Lois Schellenberg

Lois Schellenberg

‘Moving on: What does that even mean?’

Lois Schellenberg ready to see men convicted for her husband’s murder.

Lois Schellenberg says it has been a “long road” to see the men accused of murdering her husband get to trial, but she is confident in the work of the RCMP.

“They have built a solid case, and Crown will be able to present it in a way that will prove the guilt of the accused,” she told Black Press this week.

Schellenberg’s husband of 28 years – 55-year-old Ed (below) – was one of two innocent men who lost their lives in the Surrey Six murders on Oct. 19, 2007.

The Abbotsford father of two adult children was repairing a gas fireplace in a suite at the Balmoral Tower apartment building in Surrey when armed gunmen opened fire on him, innocent victim Chris Mohan, 22, and four gangsters – Edward Narong, 21; Corey Lal, 21; Michael Lal, 26; and Ryan Bartolomeo, 19.

Schellenberg sEd Schellenbergays the past six years have been difficult, and the manner in which Ed died “adds extra layers to the loss.”

“Trying to move forward is how I would characterize the past six years. Moving on: What does that even mean? It’s about making a choice to put your feet on the floor and getting out of bed some days.”

Schellenberg says she and other family members will attend the trial set to begin Sept. 30 for three of the accused – Cody Haevischer, Matthew Johnston and Michael Le – as they are able.

The case has been marred with allegations of police misconduct – including that an investigator had slept with a witness.

But Schellenberg said she hopes the work of the RCMP is not what goes on trial, but that the actions of the accused are the focus.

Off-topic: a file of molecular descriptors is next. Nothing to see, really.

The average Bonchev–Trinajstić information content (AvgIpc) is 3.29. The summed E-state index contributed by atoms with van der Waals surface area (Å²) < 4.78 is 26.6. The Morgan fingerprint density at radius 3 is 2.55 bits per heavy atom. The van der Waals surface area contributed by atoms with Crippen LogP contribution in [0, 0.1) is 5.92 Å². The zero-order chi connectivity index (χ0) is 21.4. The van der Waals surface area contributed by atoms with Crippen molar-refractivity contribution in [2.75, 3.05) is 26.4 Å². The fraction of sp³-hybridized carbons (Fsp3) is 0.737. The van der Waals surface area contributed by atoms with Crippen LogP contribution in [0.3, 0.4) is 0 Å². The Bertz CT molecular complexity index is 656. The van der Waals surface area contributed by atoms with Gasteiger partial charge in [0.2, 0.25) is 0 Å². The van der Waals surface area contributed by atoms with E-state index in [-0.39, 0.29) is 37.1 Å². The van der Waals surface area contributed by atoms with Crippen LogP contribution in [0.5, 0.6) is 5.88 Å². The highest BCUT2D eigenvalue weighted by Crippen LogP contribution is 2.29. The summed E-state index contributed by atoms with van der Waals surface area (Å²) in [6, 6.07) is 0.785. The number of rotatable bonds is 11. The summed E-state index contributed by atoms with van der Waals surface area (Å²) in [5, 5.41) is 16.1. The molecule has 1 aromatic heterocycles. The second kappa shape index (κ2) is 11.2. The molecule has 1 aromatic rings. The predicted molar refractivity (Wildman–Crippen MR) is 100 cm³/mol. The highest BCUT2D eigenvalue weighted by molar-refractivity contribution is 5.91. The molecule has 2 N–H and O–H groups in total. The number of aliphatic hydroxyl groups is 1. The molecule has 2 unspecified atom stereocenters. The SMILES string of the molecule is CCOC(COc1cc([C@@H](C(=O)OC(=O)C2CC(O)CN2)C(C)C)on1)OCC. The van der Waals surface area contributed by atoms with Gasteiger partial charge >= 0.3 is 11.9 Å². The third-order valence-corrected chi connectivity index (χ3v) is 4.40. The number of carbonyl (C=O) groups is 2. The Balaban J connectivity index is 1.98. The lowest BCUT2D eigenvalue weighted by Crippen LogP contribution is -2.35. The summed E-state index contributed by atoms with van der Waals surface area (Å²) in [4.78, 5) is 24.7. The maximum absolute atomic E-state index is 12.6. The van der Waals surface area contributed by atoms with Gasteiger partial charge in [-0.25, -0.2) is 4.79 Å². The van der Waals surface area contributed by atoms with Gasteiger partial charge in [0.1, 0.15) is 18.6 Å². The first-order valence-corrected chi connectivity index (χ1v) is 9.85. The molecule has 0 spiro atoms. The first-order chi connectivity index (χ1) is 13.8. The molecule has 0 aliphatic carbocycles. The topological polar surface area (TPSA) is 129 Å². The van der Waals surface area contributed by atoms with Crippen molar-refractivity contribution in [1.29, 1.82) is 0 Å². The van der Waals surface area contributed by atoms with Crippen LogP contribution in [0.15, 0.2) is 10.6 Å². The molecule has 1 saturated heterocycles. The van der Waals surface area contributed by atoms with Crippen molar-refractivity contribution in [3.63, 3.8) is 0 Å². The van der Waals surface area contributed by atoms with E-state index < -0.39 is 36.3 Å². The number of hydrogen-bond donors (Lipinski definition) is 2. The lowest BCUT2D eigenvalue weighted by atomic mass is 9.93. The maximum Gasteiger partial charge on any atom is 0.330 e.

She says the officers who have investigated the case and supported her family over the years have been “stellar.”

“We have appreciated their availability, professionalism and care and concern for our family.”

A trial has yet to be scheduled for co-accused Jamie Bacon, whose case was severed from the other three earlier this year.

Schellenberg says she looks forward to the day when both trials are over and a “sentence is handed down that will reflect what actually happened on Oct. 19, 2007, that innocent people’s lives were taken, that Ed’s and Chris’s lives are not just a sidebar to this case.”

Ed grew up in Abbotsford, attending Simpson Elementary and Abbotsford Senior Secondary schools.

He and Lois were married in August 1979, and had two children together – Rachel and Kevin.

Ed is remembered as a loving family man and avid outdoorsman who loved hunting, fishing and camping.

He was also a valued member of Immanuel Fellowship Baptist Church.

In his memorial, he was described as a “good neighbor, a man of integrity, patience and goodness.”

A memorial bursary in Ed’s name is offered in Surrey to those pursuing a career in the trades.

Also read: An interview with Elieen Mohan, mother of innocent victim Chris Mohan.

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